The government of Guyana has failed to comply with a 1966 agreement that recognizes a controversy over territorial sovereignty by guaranteeing “illegal concessions to international oil companies and other nations, and carrying out acts of mining and forestry exploitation, without control.” – Sebastiana Barraez – Reporter, Caracas, Venezuela.
The issue of Essequibo has always been particularly sensitive in the Venezuelan Armed Forces. This region, also known as the Essequibo territory, is part of the Guiana shield, which covers almost 160 thousand square kilometers and is administered by the Cooperative Republic of Guyana. However, Venezuela claims sovereignty over it based on the Geneva Agreement of February 17, 1966.
Within this framework, two institutions, made up mostly of retired military personnel from the Armed Forces and some professionals from law and education, presented a joint document on the situation in the Essequibo: they are the Institute for Border Studies of Venezuela (IDEFV) and the Military Institutional Front (FIM).
The manifesto, which is dated March 15, 2020, is addressed to “all Venezuelans, without exclusions,” and refers to the “continuous actions and activities that the Cooperative Republic of Guyana continues to carry out in order to ignore the validity of the Geneva Agreement, signed on February 17, 1966 by Great Britain, its colony, British Guiana and the Republic of Venezuela.”
The Institute of Border Studies of Venezuela (IDEFV) is chaired by the General of Division (Ex) Oswaldo Sujú Raffo; as vice president the engineer Aníbal R. Martínez; María E. Vásquez de Ojer, secretary; the treasurer being Dr. Luis Semprúm Salgado. Doctors Cesáreo José Espinal Vásquez and Blanca Mármol de León, among others, are on the Academic Council.
For its part, the Military Institutional Front (FIM) is chaired by Vice Admiral Rafael Huizi Clavier; in the vice presidency is Brigadier General Teodoro Díaz Zavala while the Secretary General is Colonel (Ex.) Rubén Bustillos Rávago. The vocals, meanwhile, are made up of the various components of the Armed Forces.
Officials, of diverse military rank, say that “in strict adherence to the inescapable and imprescriptible postulates ordered by the current Constitution of the Bolivarian Republic of Venezuela in 1999, it is urgent to return to elevate our feelings and patriotic ideals in defense of our national sovereignty.”
It is for this reason, they highlight, that it is necessary to state that “Venezuela never recognized the validity of the Paris Arbitration Award of 1899, since it was flawed since its inception of compromises among the arbitrators of the award, as has been fully verified.”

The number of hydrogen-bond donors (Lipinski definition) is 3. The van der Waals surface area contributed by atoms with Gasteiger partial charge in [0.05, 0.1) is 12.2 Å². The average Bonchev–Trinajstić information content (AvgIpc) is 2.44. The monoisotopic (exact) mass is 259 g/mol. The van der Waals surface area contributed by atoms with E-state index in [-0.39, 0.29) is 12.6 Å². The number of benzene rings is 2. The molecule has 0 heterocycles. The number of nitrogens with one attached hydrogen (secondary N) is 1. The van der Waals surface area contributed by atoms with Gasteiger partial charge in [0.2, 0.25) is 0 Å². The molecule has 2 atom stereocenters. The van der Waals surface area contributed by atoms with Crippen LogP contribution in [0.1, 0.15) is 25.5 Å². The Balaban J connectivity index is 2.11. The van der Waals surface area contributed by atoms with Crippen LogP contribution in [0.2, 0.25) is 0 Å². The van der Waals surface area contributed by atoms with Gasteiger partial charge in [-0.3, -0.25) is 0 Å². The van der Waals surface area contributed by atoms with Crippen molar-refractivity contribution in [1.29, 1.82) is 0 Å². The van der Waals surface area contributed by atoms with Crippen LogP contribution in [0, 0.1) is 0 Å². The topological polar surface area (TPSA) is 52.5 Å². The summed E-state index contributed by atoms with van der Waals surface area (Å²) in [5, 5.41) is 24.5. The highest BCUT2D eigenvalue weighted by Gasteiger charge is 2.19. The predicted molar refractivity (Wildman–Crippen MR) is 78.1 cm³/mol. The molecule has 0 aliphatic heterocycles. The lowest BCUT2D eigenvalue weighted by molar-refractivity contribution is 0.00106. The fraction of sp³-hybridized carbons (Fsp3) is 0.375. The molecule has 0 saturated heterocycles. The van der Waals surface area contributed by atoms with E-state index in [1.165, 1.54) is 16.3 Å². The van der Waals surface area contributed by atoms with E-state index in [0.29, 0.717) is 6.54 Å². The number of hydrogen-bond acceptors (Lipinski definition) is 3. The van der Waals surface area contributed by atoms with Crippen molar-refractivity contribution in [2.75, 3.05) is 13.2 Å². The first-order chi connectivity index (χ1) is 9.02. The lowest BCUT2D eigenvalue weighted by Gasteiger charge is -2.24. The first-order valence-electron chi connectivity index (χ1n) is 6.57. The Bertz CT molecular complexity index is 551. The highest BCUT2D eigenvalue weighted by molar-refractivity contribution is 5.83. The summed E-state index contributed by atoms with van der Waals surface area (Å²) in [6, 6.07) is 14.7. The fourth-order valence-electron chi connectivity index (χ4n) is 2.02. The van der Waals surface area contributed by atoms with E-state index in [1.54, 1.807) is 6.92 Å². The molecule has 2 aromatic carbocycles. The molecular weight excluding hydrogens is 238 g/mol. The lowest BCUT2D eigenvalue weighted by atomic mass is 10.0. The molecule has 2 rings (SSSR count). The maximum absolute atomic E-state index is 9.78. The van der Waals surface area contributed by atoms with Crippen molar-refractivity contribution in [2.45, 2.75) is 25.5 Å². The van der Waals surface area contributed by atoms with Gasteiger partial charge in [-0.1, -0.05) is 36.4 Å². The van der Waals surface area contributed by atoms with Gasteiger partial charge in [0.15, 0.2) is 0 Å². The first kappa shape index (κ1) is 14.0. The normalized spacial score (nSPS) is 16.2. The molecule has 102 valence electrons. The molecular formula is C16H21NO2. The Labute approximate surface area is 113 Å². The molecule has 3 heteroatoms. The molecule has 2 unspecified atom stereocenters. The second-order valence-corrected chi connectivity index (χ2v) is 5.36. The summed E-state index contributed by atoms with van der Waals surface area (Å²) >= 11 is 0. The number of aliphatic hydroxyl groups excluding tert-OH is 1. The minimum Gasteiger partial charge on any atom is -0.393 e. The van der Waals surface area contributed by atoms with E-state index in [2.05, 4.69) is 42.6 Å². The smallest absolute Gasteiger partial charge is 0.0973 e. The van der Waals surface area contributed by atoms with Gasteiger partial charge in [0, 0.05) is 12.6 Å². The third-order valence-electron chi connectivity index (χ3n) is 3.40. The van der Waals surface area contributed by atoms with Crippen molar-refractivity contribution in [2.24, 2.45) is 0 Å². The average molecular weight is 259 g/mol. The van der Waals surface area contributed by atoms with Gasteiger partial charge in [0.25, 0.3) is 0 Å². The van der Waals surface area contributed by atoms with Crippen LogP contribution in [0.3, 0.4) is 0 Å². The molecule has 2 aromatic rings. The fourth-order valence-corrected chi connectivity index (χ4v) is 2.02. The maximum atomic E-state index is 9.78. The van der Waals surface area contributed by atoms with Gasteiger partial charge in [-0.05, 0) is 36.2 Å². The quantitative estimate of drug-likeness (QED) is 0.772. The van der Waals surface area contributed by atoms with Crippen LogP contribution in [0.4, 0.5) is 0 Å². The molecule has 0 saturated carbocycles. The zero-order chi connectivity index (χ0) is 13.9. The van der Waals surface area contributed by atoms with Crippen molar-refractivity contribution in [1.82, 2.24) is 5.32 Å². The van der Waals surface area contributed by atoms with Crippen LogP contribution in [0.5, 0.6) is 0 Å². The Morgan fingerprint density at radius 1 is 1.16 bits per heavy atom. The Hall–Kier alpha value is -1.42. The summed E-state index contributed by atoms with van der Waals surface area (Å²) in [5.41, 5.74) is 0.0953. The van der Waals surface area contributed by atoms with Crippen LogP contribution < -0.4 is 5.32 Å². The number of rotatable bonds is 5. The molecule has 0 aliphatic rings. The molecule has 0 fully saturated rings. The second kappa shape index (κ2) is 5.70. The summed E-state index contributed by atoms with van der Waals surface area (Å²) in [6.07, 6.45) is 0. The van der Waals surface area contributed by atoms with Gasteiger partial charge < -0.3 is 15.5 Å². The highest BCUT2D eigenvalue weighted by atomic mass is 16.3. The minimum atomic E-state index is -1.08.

The paragraph refers to the resolution issued as a consequence of the Washington Arbitration Treaty of 1897, by which the United States – in representation of Venezuela- and the United Kingdom -owner at that time of what is today the Cooperative Republic of Guyana– agreed to submit to that mechanism to resolve the dispute regarding the territory.
The award was favorable to the United Kingdom, but Venezuela immediately questioned it. And in 1962, the state made progress in its claims: “The then Venezuelan Chancellor Dr. Marcos Falcón Briceño denounced before the XVIII United Nations Assembly the nullity of the 1899 Paris Award, which gave rise to a debate about of the right of Venezuela in the West of the Essequibo River, from its source to its arrival in the Atlantic Ocean. On February 17, 1966 the Geneva Agreement (UN) was signed, where the government of Venezuela, Great Britain and the colony of British Guiana all recognized the existence of the controversy and established procedures for a peaceful solution,” says a paragraph of the letter.
No to the Paris Award
The document assures that the signing of the Geneva Agreement implied that, “when the parties accepted submitting to this Agreement, the 1899 Paris Award was null and void.”
In the opinion of the military, Venezuela must not accept going to the International Court of Justice (ICJ) as requested by Guyana, but go back to know the effectiveness and validity of the 1899 Paris Award. “Venezuela must not re-analyze this 1899 Paris Award because it would give effect to what is void by the 1966 Geneva Agreement,” they highlight.
They recall that “in the Geneva Agreement it was established that some act or activity be carried out by any of the parties while the 1966 Geneva Agreement is in force.”
On the other hand, they recall that “the British Guiana colony was given independence on May 26, 1966, and became a republic on February 23, 1970, with the name of Guyana.” In that sense, in the talks for a peaceful solution, it must be between Venezuela and Guyana,” it is pointed out.
Representatives of the Military Front and the Institute for Border Studies say that, “Guyana breached the current Geneva Agreement of 1966, and continues to do so, by giving illegal concessions to international oil companies and other nations, and carrying out acts of mining and forestry exploitation , without control, contaminating soils and rivers of towns, hamlets, habitat of indigenous peoples, in the disputed territory.”
The military’s suggestion is that “in this situation, Venezuela must not accept going to the International Court of Justice.” On the contrary, it is recommended to sue the International Court of Justice for the claim of our Essequibo territory, for having a fair title and right that comes from the territory as a colony of Spain and from the boundaries that belonged to the Captaincy General of Venezuela in 1777.”
They recommend that the National Assembly of Venezuela pronounce on the requests of Guyana and the decision of the Secretary General of the United Nations and, likewise, propose to the National Executive, “that the territory west of the Essequibo River be designated as the Manuel Piar State.”